heart iconheart icon
Latest News
Johnson & Johnson Secures a Top Spot on the 2016 Access to Medicine Index
The index looks at companies that do the best job of providing access to medications in developing countries. Johnson & Johnson ranked #2—and here’s why.
Share

More than 1,000 adolescent girls and young women are infected with HIV every day. Each year, some 200,000 people worldwide die from drug-resistant tuberculosis. And millions of children around the globe suffer from intestinal worms.

Those are some startling statistics—especially when you consider the fact that many of these diseases are not only treatable but preventable.

But in many parts of the world, access to life-saving medications and vaccines can be hard to come by, which is why Johnson & Johnson has made it a mission to be a leader when it comes to delivering affordable treatments to people in disadvantaged regions of the globe.

And that work hasn't gone unnoticed.

This week, the Access to Medicine Index, which ranks the top 20 research-based pharmaceutical companies on providing access to medicine in developing countries, recognized Johnson & Johnson’s efforts by ranking the company #2—in the world.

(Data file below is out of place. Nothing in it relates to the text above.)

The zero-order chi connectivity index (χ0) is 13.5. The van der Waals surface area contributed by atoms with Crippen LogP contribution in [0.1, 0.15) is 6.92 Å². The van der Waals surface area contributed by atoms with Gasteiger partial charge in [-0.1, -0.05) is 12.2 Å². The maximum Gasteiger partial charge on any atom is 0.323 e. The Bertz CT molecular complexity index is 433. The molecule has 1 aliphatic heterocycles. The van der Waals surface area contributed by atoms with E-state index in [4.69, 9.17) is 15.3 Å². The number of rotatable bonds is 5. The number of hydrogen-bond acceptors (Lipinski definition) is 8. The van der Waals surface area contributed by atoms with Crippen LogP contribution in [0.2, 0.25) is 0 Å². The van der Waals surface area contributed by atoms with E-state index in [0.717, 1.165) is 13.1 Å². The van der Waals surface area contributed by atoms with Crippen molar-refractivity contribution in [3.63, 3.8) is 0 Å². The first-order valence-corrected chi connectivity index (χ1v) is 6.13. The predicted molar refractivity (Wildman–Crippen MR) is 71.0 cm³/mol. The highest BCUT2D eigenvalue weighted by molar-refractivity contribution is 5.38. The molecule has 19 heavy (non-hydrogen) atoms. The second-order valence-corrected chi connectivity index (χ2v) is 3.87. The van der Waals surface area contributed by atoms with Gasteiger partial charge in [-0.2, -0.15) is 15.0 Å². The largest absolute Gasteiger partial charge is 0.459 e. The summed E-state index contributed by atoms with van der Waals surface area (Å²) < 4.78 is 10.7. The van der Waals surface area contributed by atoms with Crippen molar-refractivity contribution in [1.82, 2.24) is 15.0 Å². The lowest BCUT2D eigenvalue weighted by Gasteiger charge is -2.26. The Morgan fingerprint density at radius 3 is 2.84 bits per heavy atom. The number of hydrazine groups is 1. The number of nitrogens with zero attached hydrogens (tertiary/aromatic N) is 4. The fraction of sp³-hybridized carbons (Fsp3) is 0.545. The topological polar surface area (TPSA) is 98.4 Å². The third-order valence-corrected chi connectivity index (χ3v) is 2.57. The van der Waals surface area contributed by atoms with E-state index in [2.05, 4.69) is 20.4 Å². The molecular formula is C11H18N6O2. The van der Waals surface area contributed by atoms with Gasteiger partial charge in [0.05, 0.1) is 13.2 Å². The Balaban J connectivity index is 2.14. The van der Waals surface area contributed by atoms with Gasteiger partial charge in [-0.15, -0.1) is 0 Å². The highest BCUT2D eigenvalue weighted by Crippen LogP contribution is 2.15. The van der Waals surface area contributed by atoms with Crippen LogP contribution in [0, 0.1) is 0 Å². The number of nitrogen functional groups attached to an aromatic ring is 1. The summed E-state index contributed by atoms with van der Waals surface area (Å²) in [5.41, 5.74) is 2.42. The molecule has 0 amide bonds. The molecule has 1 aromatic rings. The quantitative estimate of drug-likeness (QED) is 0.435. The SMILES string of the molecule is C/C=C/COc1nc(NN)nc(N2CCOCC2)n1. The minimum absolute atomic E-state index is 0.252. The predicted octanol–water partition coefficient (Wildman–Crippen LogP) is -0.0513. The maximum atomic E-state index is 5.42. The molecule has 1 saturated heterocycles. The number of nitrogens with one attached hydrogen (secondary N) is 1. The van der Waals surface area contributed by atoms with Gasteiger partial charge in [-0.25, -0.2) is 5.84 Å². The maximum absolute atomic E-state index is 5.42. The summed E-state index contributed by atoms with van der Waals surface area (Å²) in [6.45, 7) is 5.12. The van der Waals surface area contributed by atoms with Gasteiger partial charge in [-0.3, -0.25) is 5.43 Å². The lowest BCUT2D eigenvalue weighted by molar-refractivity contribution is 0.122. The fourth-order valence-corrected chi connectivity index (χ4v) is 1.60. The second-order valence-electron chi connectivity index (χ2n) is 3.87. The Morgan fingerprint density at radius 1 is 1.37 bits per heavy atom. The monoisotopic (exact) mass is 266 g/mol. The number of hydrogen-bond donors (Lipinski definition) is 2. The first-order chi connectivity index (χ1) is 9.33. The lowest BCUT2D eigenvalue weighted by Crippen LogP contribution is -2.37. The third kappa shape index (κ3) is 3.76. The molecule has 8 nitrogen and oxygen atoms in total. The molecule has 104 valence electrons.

So what does it take to make the list?

For answers, we interviewed the man who's responsible for public health programs and access policy at Johnson & Johnson Global Public Health, Adrian Thomas Adrian ThomasVice President Global Program Strategy, Evaluation & System Policy, Global Public Health, M.D., to explain what the ranking means, how Johnson & Johnson secured a top spot on the list—and what the company still hopes to achieve in the future.

Q:

Why is Johnson & Johnson such a leader in providing access to medicine in under-served regions?

A:

Adrian Thomas, M.D.: Meaningful health insurance or national coverage doesn’t exist in most developing countries, which makes affordability of life-saving medicines a real issue.

We’ve helped address this by creating pricing that’s scaled to the economies of the countries that need the medications. So we provide fair prices to people in parts of the world where incomes are low and disease burden tends to be high.

We also recognize the need to address poverty through donated medications where needed. For instance, we provided over 200 million doses of mebendazole, a treatment for soil-transmitted intestinal worms, to under-served regions last year. And we developed a chewable version of the drug that was recently approved by the U.S. Food and Drug Administration to help millions of infants and young children who can't swallow pills.

Thanks to our top-notch research programs and a dedicated Global Public Health organization, we're also looking at how we can better deliver targeted medications to under-served populations through partnerships in research, access, financing, policy, supply chain and local distribution and delivery.

We’re involved in the global public health arena because it dovetails with our company's Credo values—and we’d continue doing it whether we were ranked #2 or #20.

Q: